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Discussions

Bass Bass Knows the way the wind is flowing.
  • Told ya (dotnet)

    @cbae:

    What if you just hire contractors who subcontract to subcontractors who outsource their work to India which outsources it back to USA?

  • Bill Gates at the House of Lords (London)

    He's also active as a birther, and thinks that people should be banned from being scientists unless they can prove they are religiously observant. As a Pastafarian, I support this man.

  • THANK YOU MICROSOFT (this deserves a separate thread)

    fanbaby,

    There was a fairly broad patent grant around .NET for years. Enough that if Google decided to use .NET instead of Java when they first developed Android, Microsoft would have a very hard time winning a lawsuit against them, it was a much safer system to build on compared to Java. There was never a patent grant on Java, actually there was a history of a company getting sued for customizing Java. Microsoft got sued in this manner and lost! In that regard the lawsuit wasn't surprising. So C# would have been a lot safer if not entirely safe to build on top on, although it would have lent credibility to one of their biggest competitor's development system, sooo well you know, it would have never happened. I'm sure C9'ers would have preferred it though. :)

    So I don't think the patent license is all that interesting or novel. The more novel thing is they friggen open sourced .NET. This is by far the biggest thing Microsoft has even open sourced, first of all. This also makes it really easy to embed .NET software outside of Windows. This is/was a use case for Mono, there was stuff like MP3 players running a small Linux operating system and application code running C#.

    It seems like this might make that use case even easier (it wasn't very hard to begin with..). I think Microsoft realizes that people are gonna use Linux/Mac regardless of .NET, so it is a better situation if people use Linux+.NET compared to Linux+Python for instance. Anyway this really will increase the scope of .NET outside of Windows, because remember Mono is a reimplementation of .NET, not a copy, so stuff doesn't always work as you expect. Pretty soon you'll be able to run real .NET code on other platforms, and Mono itself is also going to be borrowing code from the real .NET and close the gap if any gap will still exist. That's huge.

  • Told ya (dotnet)

    , jinx101 wrote

    Answered my own question, found this on Scott Guthrie's blog:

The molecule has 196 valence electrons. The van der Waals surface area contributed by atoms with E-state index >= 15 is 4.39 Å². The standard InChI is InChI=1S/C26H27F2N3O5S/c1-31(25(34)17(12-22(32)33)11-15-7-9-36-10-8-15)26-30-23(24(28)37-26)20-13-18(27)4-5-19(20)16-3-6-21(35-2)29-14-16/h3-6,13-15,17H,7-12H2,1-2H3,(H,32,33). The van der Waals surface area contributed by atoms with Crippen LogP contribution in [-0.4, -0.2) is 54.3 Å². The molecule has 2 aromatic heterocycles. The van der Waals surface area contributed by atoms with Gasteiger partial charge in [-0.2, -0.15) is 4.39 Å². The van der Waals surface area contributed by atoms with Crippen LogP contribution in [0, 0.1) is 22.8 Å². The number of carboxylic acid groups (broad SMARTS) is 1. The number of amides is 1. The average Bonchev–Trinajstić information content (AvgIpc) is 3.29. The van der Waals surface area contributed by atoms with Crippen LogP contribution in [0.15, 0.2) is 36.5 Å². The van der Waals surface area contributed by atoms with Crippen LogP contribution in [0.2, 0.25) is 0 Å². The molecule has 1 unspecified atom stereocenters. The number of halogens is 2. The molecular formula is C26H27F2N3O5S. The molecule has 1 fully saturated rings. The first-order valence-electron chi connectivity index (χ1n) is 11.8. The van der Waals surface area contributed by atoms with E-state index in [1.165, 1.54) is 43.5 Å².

"

    • Any individual developer working on a commercial or non-commercial project
    • Any developer contributing to an open source project
    • Anyone in an academic research or course setting (e.g. students, teachers, classroom, online course)
    • Any non-enterprise organization with 5 or fewer developers working on a commercial/non-commercial project together

    "

    So basically, Visual Studio is now free as long as you aren't a company?

    Microsoft has previously given full blown MSDN subscriptions to developers belonging to high profile open source projects (eg. Apache).

  • WPF Roadmap published

    Is WPF part of open source .NET?

  • Told ya (dotnet)

    [H]

  • Rosetta Landing - Tomorrow 11 EST

    For live feed:

    http://www.esa.int/Our_Activities/Operations/Live_updates_Rosetta_mission_comet_landing

     

  • Profound & thoughtful video sharing thread

    , IPowerPanda wrote

    Steve Jobs' 2005 Stanford Commencement Address

     

    Yep another gem. :)

  • Net Neutrality has a new champion

    , figuerres wrote

    *snip*

    yeah the cable and Telco stuff in the US are a messy mish / mash of local monopoly and who owns what parts of the system and 101 other details.

    a classic example is that if you want to run new lines on power poles you have to play with the power company to get them to let you use the poles - not that I want more lines in the air, just that this is one of the common issues.

    and in some places apartment homes and other "MDU's" as they are called signed deals to let one provider in but the contract was exclusive to that one provider, that seems to be less common now and a good move.

    also IMHO the current system is one where the company that owns the cables is also the company that puts data on them,  if we could I would separate them, build a shared set of pipes to connect everyone to the net and then have a peering point where different content providers and back bone providers plug in. then let the consumer pick the backbone and the content they want attached to their node on the network.

    that would be a huge change in how things are done but would I think open up the market and give the user a lot of options.

    That's kinda what net neutrality does. It stops the last mile monopolies (eg. Comcast) from interfering with the backend providers (eg. Netflix). In theory there is little Netflix can do to stop you from creating a competing service, so they do not require regulation. A last mile provider CAN stop you from creating a competing service and even stop you from creating backend service that would interfere with their business interests, with no real way to "out compete" them. They are quite literally, the gatekeepers to the Internet.

  • Net Neutrality has a new champion

    , Icthiodrak wrote

    @JohnAskew:  The unfortunate thing is because Obama said it then it will instantly be opposed.  Republicans decided that the best thing for this country is to do nothing for 8 years just to spite a single person.  People still vote these idiots in and think it is a good thing.  I am at a loss...

    I will just leave this here...

    http://www.theverge.com/2014/11/10/7186433/what-senator-ted-cruz-just-said-should-scare-anyone-who-wants

    So basically, Obama could use reverse psychology to get anything he wants. (6)